Five things the UK is doing to combat rising costs of living

Outgoing British Prime Minister Boris Johnson has admitted the government is not providing enough support to the cost of living crisis, but no emergency measures will be announced until September.

In the meantime, Ireland has brought forward its budget to the end of September due to the crisis.

Some measures expected to be introduced by the Irish Government include a one-off double payment of the Household Benefits Package, a second installment of the £200 electricity loan and an increase of at least €10 if not €10 on all social security rates in the new year.

Here are the UK government’s current actions to deal with the cost of living crisis and how it compares to Ireland:

1. £400 off energy bills

Every household in England, Scotland and Wales gets a £400 rebate on their energy bill as part of the UK Government’s cost-of-living support package.

This is managed by the energy suppliers over a period of six months, with payment beginning in October 2022.

This compares to the €200 Irish energy customers received earlier this year.

Households in the AD council tax bands in England will get a £150 rebate on top of the £400 to help pay the rising bills.

The DUP and Sinn Fein have sent mixed signals on whether that £400 will be given to Northern Ireland households in November.

While Business Secretary Gordon Lyons said he had been told when the money would be delivered, Treasury Secretary Conor Murphy claimed there was “no guarantee of when citizens will get the appropriate support here compared to the rest of the UK”.

2. One-off living cost payment of £600 for low-income households

Almost eight million people in the UK will receive a one-off living cost payment of £650.

It is a means-tested benefit that is paid in two installments.

A lump sum of £326 was paid in July and the second installment of £324 will be paid in the autumn, according to the Department for Works and Pensions.

3. Reduction of fuel delivery

The UK government cut fuel taxes by 5 pence a liter in May as fuel costs soared.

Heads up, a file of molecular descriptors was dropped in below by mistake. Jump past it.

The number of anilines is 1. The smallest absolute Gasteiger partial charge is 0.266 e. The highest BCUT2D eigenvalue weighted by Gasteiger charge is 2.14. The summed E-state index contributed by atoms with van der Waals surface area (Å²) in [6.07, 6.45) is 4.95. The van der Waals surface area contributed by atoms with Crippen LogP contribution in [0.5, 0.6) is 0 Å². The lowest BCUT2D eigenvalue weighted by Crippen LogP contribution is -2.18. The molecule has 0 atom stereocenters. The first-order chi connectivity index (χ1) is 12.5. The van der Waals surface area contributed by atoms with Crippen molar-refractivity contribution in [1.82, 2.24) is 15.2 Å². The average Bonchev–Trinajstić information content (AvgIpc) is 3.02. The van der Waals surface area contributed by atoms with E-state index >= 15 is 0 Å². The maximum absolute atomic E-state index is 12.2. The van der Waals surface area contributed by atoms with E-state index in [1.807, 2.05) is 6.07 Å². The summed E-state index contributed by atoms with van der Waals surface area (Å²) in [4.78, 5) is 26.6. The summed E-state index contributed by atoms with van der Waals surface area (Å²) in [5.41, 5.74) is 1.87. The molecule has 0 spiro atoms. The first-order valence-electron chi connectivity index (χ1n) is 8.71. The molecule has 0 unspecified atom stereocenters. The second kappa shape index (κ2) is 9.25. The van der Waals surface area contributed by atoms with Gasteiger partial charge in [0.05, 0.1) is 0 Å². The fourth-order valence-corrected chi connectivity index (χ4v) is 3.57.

This compares to Ireland’s 20 cents per liter of petrol and 15 cents per liter of diesel.

The UK is one of the European countries that has done the least to help drivers with rising fuel costs, as Germany has deducted the equivalent of 25p from the tax per liter of petrol, Italy 16p and Portugal 16p.

This is due to the Irish government’s growing concern about the threat of fuel rationing, as sources say nationwide power outages are looming as a result of Europe-wide supply problems.

From the beginning of next week, diesel and petrol prices are expected to rise again to 2 euros per liter.

4. Budget Support Fund

The Household Support Fund was first launched in the UK in September 2021 and it has been announced that it will now run until March 2023.

A further £500million in support has been allocated to the fund, which provides payments for essentials such as food, supplies and clothing to some households.

Payments are distributed by local councils and eligibility varies by area but is generally means-tested.

5. Living expenses for pensioners

UK pensioners will receive an extra £300 in November and December to help meet rising energy bills.

Households receiving the Winter Fuel Payment, which is granted to almost all households with at least one person of retirement age, will receive that £300 on top of the £650 Fuel Payment.

These payments are made by the government directly to eligible households. Five things the UK is doing to combat rising costs of living

Fry Electronics Team

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